“In this day and age it’s very rare you see black leads, and we’re replacing them with white people, who have been given many leads,” Pimenov said.

Another S*T*A*G*E member, who wished to remain anonymous, said the show was created as a response to white domination of the theater industry. The student referred to Hollywood’s history of segregation and racism and past tendencies to provide limited roles for minorities.

Doing The Wiz at WJ would “enhance the idea that white people dominate the theater and that…the people who were oppressing minorities in the first place can manipulate those works for their own advantage,” the student said.

Baker explained her reasons for ultimately deciding to change the show at the meeting last Friday.

“What I was hearing was the potential for a lot of division and unrest,” Baker said. “At the end of the day, I said ‘we can’t do this show’ because we can’t have, in a program that is so positive, in a program that is so amazing…. we can’t have this kind of dissent and division. As a principal, sometimes I have to look at the big picture, but I can tell you I’ve known Ms. Mac for 25 years and no one’s ever said to Ms. Mac before ‘you can’t do that show.’”

The original announcement that S*T*A*G*E* was going to produce The Wiz came at the end of last school year. Many students and graduates took to social media to express their disapproval of S*T*A*G*E*’s choice.

Pit orchestra director Andrea Morris referred to the communication and posting about The Wiz on social media last summer, saying that the opinion of only a few people was interpreted as fact, which could have contributed to the controversy.

“Everyone is, of course, entitled to their own opinion…. However, an opinion is not a fact. Unfortunately, some members of our organization treated these social media posts as such, and an opinion became fake news,” Morris said at the meeting.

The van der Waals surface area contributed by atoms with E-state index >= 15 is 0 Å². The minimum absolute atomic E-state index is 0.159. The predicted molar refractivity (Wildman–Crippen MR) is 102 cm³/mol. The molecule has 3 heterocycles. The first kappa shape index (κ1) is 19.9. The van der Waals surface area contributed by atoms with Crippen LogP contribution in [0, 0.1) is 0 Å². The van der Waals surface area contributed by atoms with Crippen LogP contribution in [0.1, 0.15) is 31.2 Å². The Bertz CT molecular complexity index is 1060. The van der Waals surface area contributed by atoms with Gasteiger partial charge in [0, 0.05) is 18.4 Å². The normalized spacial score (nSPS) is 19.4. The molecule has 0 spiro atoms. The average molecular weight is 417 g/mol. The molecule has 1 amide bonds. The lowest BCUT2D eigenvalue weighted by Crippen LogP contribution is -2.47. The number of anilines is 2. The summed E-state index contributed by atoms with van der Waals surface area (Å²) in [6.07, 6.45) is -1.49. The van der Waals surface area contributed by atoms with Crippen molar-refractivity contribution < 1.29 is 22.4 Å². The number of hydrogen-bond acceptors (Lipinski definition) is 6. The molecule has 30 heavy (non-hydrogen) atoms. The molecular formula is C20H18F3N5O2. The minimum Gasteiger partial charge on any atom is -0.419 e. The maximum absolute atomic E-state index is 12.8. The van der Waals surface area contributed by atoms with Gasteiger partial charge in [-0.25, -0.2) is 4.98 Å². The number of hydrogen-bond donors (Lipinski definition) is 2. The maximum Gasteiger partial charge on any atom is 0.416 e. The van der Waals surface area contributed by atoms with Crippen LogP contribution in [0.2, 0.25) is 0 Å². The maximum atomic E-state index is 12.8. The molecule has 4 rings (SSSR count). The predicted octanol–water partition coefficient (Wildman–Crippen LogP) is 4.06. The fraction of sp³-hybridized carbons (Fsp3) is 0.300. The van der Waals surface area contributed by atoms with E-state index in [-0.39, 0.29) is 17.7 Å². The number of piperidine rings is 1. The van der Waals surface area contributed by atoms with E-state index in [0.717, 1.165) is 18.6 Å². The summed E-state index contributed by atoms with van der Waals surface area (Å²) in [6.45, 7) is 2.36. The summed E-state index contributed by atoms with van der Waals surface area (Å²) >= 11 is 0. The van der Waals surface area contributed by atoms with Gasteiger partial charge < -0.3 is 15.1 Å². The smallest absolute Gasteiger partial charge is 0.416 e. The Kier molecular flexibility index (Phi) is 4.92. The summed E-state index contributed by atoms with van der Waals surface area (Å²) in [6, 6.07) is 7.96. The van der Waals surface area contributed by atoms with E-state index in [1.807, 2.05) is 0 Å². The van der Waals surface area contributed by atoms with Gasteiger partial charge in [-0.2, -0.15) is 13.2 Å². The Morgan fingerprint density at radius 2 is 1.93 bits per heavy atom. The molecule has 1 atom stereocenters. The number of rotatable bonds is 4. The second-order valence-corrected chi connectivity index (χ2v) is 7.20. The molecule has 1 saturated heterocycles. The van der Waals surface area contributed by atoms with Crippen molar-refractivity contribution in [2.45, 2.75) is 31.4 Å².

The Wiz has been performed before at WJ; the most recent production was seven years ago.

“We had an amazingly diverse cast,” McAdory said.

The drama department has not chosen a new musical for this spring, but will announce their decision sometime in the near future.

“Although we understand that attempting to make change is often uncomfortable and always challenging, we are disappointed….that this will not be the year that we take a step forward toward diversity,” McAdory said. “But we can say this: the world is a different place, and WJ is a different school than it was two years ago, and our program must reflect these changes. In upcoming years, we will continue to select shows that allow us to encourage positive change through the media we all love: music and theatre.”

Note: The headline that ran in print has been corrected to reflect the accuracy of the situation.

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Julia Hananel, Print Feature Editor

This is Julia’s first year on The Pitch and currently is the print features editor. In addition to writing for The Pitch, she plays field hockey for...

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Principal Baker asks WJ S*T*A*G*E to change spring musical amid controversy